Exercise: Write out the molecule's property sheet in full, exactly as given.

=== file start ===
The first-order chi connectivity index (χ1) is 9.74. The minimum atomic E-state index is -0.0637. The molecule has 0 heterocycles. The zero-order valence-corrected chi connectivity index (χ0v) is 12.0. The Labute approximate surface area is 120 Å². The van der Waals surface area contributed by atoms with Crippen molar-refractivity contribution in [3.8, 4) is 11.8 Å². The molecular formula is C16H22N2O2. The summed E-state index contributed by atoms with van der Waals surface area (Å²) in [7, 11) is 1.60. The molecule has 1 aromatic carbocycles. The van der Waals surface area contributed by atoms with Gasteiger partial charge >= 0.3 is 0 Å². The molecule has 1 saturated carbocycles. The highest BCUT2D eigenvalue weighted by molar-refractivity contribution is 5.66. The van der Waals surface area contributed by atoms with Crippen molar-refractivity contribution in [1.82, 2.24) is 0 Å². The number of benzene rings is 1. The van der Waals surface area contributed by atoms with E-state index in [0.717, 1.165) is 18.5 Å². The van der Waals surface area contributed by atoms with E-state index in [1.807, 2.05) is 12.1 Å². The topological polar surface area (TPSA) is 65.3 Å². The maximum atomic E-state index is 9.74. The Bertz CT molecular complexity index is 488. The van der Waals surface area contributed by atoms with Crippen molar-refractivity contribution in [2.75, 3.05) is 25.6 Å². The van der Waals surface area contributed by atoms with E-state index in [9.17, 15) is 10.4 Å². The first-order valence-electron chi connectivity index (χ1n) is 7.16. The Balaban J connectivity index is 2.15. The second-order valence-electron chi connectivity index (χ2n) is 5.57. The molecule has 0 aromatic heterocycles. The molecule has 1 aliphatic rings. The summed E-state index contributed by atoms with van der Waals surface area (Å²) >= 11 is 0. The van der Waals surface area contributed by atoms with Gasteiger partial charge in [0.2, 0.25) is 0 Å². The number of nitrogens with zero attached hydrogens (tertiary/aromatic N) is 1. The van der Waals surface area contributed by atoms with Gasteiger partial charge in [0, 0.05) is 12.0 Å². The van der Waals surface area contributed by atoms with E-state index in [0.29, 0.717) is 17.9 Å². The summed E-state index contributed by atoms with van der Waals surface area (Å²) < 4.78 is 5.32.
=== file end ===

The first-order chi connectivity index (χ1) is 9.74. The minimum atomic E-state index is -0.0637. The molecule has 0 heterocycles. The zero-order valence-corrected chi connectivity index (χ0v) is 12.0. The Labute approximate surface area is 120 Å². The van der Waals surface area contributed by atoms with Crippen molar-refractivity contribution in [3.8, 4) is 11.8 Å². The molecular formula is C16H22N2O2. The summed E-state index contributed by atoms with van der Waals surface area (Å²) in [7, 11) is 1.60. The molecule has 1 aromatic carbocycles. The van der Waals surface area contributed by atoms with Gasteiger partial charge >= 0.3 is 0 Å². The molecule has 1 saturated carbocycles. The highest BCUT2D eigenvalue weighted by molar-refractivity contribution is 5.66. The van der Waals surface area contributed by atoms with Crippen molar-refractivity contribution in [1.82, 2.24) is 0 Å². The number of benzene rings is 1. The van der Waals surface area contributed by atoms with E-state index in [0.717, 1.165) is 18.5 Å². The van der Waals surface area contributed by atoms with E-state index in [1.807, 2.05) is 12.1 Å². The topological polar surface area (TPSA) is 65.3 Å². The maximum atomic E-state index is 9.74. The Bertz CT molecular complexity index is 488. The van der Waals surface area contributed by atoms with Crippen molar-refractivity contribution in [2.75, 3.05) is 25.6 Å². The van der Waals surface area contributed by atoms with E-state index in [9.17, 15) is 10.4 Å². The first-order valence-electron chi connectivity index (χ1n) is 7.16. The Balaban J connectivity index is 2.15. The second-order valence-electron chi connectivity index (χ2n) is 5.57. The molecule has 0 aromatic heterocycles. The molecule has 1 aliphatic rings. The summed E-state index contributed by atoms with van der Waals surface area (Å²) >= 11 is 0. The van der Waals surface area contributed by atoms with Gasteiger partial charge in [0.2, 0.25) is 0 Å². The number of nitrogens with zero attached hydrogens (tertiary/aromatic N) is 1. The van der Waals surface area contributed by atoms with Gasteiger partial charge in [0, 0.05) is 12.0 Å². The van der Waals surface area contributed by atoms with E-state index in [0.29, 0.717) is 17.9 Å². The summed E-state index contributed by atoms with van der Waals surface area (Å²) < 4.78 is 5.32.